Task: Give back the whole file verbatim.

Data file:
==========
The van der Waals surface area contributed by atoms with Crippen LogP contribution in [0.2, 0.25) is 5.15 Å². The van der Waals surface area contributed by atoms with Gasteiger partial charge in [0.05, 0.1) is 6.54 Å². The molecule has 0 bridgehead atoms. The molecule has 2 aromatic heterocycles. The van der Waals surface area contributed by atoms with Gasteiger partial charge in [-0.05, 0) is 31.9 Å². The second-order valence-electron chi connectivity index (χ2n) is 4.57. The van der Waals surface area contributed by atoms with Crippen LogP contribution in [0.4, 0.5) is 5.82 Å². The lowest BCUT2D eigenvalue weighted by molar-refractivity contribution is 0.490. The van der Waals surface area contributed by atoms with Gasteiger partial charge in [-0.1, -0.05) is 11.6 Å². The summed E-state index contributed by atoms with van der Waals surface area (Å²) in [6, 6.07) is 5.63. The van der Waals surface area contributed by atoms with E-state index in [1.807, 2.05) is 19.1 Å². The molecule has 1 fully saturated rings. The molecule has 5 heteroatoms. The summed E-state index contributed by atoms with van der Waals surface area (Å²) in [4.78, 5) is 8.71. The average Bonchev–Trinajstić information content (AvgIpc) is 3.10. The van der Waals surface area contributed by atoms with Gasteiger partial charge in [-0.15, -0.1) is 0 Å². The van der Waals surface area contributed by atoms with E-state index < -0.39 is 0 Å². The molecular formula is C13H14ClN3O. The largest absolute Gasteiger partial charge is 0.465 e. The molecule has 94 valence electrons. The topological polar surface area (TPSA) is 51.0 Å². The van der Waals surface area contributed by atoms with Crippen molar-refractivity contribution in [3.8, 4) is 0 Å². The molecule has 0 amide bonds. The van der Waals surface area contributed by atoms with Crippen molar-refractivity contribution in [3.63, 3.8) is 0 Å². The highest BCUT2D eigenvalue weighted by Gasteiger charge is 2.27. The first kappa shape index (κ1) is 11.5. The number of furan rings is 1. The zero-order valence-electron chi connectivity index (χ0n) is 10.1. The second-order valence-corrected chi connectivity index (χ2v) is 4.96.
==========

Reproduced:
The van der Waals surface area contributed by atoms with Crippen LogP contribution in [0.2, 0.25) is 5.15 Å². The van der Waals surface area contributed by atoms with Gasteiger partial charge in [0.05, 0.1) is 6.54 Å². The molecule has 0 bridgehead atoms. The molecule has 2 aromatic heterocycles. The van der Waals surface area contributed by atoms with Gasteiger partial charge in [-0.05, 0) is 31.9 Å². The second-order valence-electron chi connectivity index (χ2n) is 4.57. The van der Waals surface area contributed by atoms with Crippen LogP contribution in [0.4, 0.5) is 5.82 Å². The lowest BCUT2D eigenvalue weighted by molar-refractivity contribution is 0.490. The van der Waals surface area contributed by atoms with Gasteiger partial charge in [-0.1, -0.05) is 11.6 Å². The summed E-state index contributed by atoms with van der Waals surface area (Å²) in [6, 6.07) is 5.63. The van der Waals surface area contributed by atoms with E-state index in [1.807, 2.05) is 19.1 Å². The molecule has 1 fully saturated rings. The molecule has 5 heteroatoms. The summed E-state index contributed by atoms with van der Waals surface area (Å²) in [4.78, 5) is 8.71. The average Bonchev–Trinajstić information content (AvgIpc) is 3.10. The van der Waals surface area contributed by atoms with Gasteiger partial charge in [-0.15, -0.1) is 0 Å². The van der Waals surface area contributed by atoms with E-state index < -0.39 is 0 Å². The molecular formula is C13H14ClN3O. The largest absolute Gasteiger partial charge is 0.465 e. The molecule has 94 valence electrons. The topological polar surface area (TPSA) is 51.0 Å². The van der Waals surface area contributed by atoms with Crippen molar-refractivity contribution in [3.8, 4) is 0 Å². The molecule has 0 amide bonds. The van der Waals surface area contributed by atoms with Crippen molar-refractivity contribution in [3.63, 3.8) is 0 Å². The highest BCUT2D eigenvalue weighted by Gasteiger charge is 2.27. The first kappa shape index (κ1) is 11.5. The number of furan rings is 1. The zero-order valence-electron chi connectivity index (χ0n) is 10.1. The second-order valence-corrected chi connectivity index (χ2v) is 4.96.